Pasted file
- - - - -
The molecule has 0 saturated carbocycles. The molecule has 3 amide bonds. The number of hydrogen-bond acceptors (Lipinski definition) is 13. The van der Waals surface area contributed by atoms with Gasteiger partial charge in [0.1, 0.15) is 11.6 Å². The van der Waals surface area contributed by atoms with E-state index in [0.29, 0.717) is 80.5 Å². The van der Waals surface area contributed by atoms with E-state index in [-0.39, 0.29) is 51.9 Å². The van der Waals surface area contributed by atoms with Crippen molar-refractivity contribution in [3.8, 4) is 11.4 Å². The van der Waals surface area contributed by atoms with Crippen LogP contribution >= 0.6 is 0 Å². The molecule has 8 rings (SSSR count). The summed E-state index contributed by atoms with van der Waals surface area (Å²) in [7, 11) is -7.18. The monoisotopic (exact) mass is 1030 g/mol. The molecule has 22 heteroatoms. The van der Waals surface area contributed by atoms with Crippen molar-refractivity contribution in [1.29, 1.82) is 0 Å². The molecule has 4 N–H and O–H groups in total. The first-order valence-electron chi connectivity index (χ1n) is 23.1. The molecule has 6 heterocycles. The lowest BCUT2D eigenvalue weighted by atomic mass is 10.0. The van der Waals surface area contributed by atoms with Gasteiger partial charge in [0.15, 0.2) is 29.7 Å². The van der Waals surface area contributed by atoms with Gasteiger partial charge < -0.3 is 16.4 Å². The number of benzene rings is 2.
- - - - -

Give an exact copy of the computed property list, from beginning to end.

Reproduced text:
The molecule has 0 saturated carbocycles. The molecule has 3 amide bonds. The number of hydrogen-bond acceptors (Lipinski definition) is 13. The van der Waals surface area contributed by atoms with Gasteiger partial charge in [0.1, 0.15) is 11.6 Å². The van der Waals surface area contributed by atoms with E-state index in [0.29, 0.717) is 80.5 Å². The van der Waals surface area contributed by atoms with E-state index in [-0.39, 0.29) is 51.9 Å². The van der Waals surface area contributed by atoms with Crippen molar-refractivity contribution in [3.8, 4) is 11.4 Å². The van der Waals surface area contributed by atoms with Crippen LogP contribution >= 0.6 is 0 Å². The molecule has 8 rings (SSSR count). The summed E-state index contributed by atoms with van der Waals surface area (Å²) in [7, 11) is -7.18. The monoisotopic (exact) mass is 1030 g/mol. The molecule has 22 heteroatoms. The van der Waals surface area contributed by atoms with Crippen molar-refractivity contribution in [1.29, 1.82) is 0 Å². The molecule has 4 N–H and O–H groups in total. The first-order valence-electron chi connectivity index (χ1n) is 23.1. The molecule has 6 heterocycles. The lowest BCUT2D eigenvalue weighted by atomic mass is 10.0. The van der Waals surface area contributed by atoms with Gasteiger partial charge in [0.15, 0.2) is 29.7 Å². The van der Waals surface area contributed by atoms with Gasteiger partial charge < -0.3 is 16.4 Å². The number of benzene rings is 2.